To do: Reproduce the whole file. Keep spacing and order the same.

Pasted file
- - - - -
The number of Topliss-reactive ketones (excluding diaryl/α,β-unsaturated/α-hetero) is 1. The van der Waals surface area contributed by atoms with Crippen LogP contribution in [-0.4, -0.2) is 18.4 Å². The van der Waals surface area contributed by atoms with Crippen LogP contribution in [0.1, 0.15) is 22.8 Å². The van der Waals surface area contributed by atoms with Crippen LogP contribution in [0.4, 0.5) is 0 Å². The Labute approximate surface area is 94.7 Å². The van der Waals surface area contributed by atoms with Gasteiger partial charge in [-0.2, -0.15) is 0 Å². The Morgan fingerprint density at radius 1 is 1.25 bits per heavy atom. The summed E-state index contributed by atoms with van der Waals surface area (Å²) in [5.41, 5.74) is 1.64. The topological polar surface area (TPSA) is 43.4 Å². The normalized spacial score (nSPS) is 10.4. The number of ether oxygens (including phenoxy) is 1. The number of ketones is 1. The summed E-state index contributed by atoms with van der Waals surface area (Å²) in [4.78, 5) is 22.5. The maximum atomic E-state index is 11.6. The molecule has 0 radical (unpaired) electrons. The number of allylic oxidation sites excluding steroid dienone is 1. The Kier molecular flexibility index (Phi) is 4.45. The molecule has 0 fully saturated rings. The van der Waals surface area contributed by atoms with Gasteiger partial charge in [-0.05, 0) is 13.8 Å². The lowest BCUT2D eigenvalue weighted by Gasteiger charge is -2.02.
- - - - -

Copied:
The number of Topliss-reactive ketones (excluding diaryl/α,β-unsaturated/α-hetero) is 1. The van der Waals surface area contributed by atoms with Crippen LogP contribution in [-0.4, -0.2) is 18.4 Å². The van der Waals surface area contributed by atoms with Crippen LogP contribution in [0.1, 0.15) is 22.8 Å². The van der Waals surface area contributed by atoms with Crippen LogP contribution in [0.4, 0.5) is 0 Å². The Labute approximate surface area is 94.7 Å². The van der Waals surface area contributed by atoms with Gasteiger partial charge in [-0.2, -0.15) is 0 Å². The Morgan fingerprint density at radius 1 is 1.25 bits per heavy atom. The summed E-state index contributed by atoms with van der Waals surface area (Å²) in [5.41, 5.74) is 1.64. The topological polar surface area (TPSA) is 43.4 Å². The normalized spacial score (nSPS) is 10.4. The number of ether oxygens (including phenoxy) is 1. The number of ketones is 1. The summed E-state index contributed by atoms with van der Waals surface area (Å²) in [4.78, 5) is 22.5. The maximum atomic E-state index is 11.6. The molecule has 0 radical (unpaired) electrons. The number of allylic oxidation sites excluding steroid dienone is 1. The Kier molecular flexibility index (Phi) is 4.45. The molecule has 0 fully saturated rings. The van der Waals surface area contributed by atoms with Gasteiger partial charge in [-0.05, 0) is 13.8 Å². The lowest BCUT2D eigenvalue weighted by Gasteiger charge is -2.02.